A particularly important special case of the above: for many requests/meeting invitations, it was really hard for me to triage them because they included only a very vague topic, or none at all, in the invitation. In fact, some people sent meeting invitations without any text message at all as far as I could tell, although this happened so often that I'm wondering if it was an issue with the conference app UI.
For an example of what a good request to chat looks like, here's one I wrote to someone who's given me a lot of engineering advice recently that I think worked pretty well:
Hey Alex! Thanks again so much for the intro to <your friend> a while ago—talking to both of you saved us from pursuing some pretty bad database scaling ideas, so it helped a ton! I'm reaching out again because I have a new exciting problem that I expect you'd have a lot of useful advice on:
We now have enough eng teams that we need an intermediate management layer between me and the team leads. I'd love to know a bit about what you've found to be the most important traits for people to be effective at the director [manager-of-managers] level. [emphasis added]
Do you have some time next week to chat about this? My calendar is quite open after 10 Pacific time any day of the week!
Context: [emphasis added] I'm looking to hire up to three director-level people for different groups—one "platform" group focused on infra + eng-facing tooling, as well as two product engineering groups (one for user-facing product and one for internal products). I wrote up a job description here (link) although the current one is vague and doesn't have detail about the specific group someone would be director of.
Note that this includes (a) a specific, concrete topic, plus (b) a blurb with more detailed context at the end of the email. This helped Alex in a few ways:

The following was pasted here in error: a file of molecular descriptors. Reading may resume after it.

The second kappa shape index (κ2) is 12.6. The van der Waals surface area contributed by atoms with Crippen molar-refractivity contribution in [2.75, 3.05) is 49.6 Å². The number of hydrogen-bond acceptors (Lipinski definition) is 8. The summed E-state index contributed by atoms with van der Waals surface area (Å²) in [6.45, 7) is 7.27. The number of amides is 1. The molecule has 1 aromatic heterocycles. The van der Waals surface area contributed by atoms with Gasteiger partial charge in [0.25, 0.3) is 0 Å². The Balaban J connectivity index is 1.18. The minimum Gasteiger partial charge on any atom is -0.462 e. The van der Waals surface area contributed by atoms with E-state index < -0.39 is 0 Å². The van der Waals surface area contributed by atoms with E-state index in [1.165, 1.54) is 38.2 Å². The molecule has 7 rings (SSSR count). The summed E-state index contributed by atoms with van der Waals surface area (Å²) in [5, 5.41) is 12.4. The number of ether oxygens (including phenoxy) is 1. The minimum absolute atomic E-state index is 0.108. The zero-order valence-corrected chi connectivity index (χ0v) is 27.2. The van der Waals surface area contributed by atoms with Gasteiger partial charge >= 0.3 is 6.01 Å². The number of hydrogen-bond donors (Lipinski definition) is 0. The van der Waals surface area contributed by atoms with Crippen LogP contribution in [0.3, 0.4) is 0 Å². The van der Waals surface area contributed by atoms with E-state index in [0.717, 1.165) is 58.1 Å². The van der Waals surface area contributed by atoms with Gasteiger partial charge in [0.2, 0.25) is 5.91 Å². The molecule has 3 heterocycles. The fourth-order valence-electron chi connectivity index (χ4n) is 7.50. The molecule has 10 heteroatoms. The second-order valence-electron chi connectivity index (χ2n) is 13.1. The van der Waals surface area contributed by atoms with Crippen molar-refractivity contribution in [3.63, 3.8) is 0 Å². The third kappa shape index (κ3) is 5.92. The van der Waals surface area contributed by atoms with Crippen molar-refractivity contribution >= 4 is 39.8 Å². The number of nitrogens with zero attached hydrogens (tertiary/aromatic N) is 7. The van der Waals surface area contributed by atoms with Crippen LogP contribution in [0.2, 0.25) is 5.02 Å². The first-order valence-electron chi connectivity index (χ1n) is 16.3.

- It helped him be confident that he'd be able to say useful things and add value during the meeting
- It suggested that I would come prepared and ask him questions he could easily answer well (see next section)
- It also probably helped him think about my question in the background before we talked, so he was better prepared with his own thoughts when we had our call.
Ask questions that are easy to answer
Related to the above, a lot of people involved in startups asked me a variant of "what are your best tips for how to run a startup?" Unfortunately, my reaction to questions like this is usually to stammer, freeze, and panic.
That's because all generic startup advice is essentially a vague platitude at this point ("build something that people want," "don't fuck up the culture"). When I get this question, I want to say something that isn't just a vague platitude, but once we get into specifics, there are about a zillion different things you have to do well to run a startup, and different people are good/bad at different ones (and which ones are important depends a lot on the particular type of startup you're running) so I have no idea which one(s) will be useful to whoever asked this question. (This example is about startups but it applies to any type of similarly broad question.) To give advice that isn't a vague platitude I'd need a lot more context and specifics.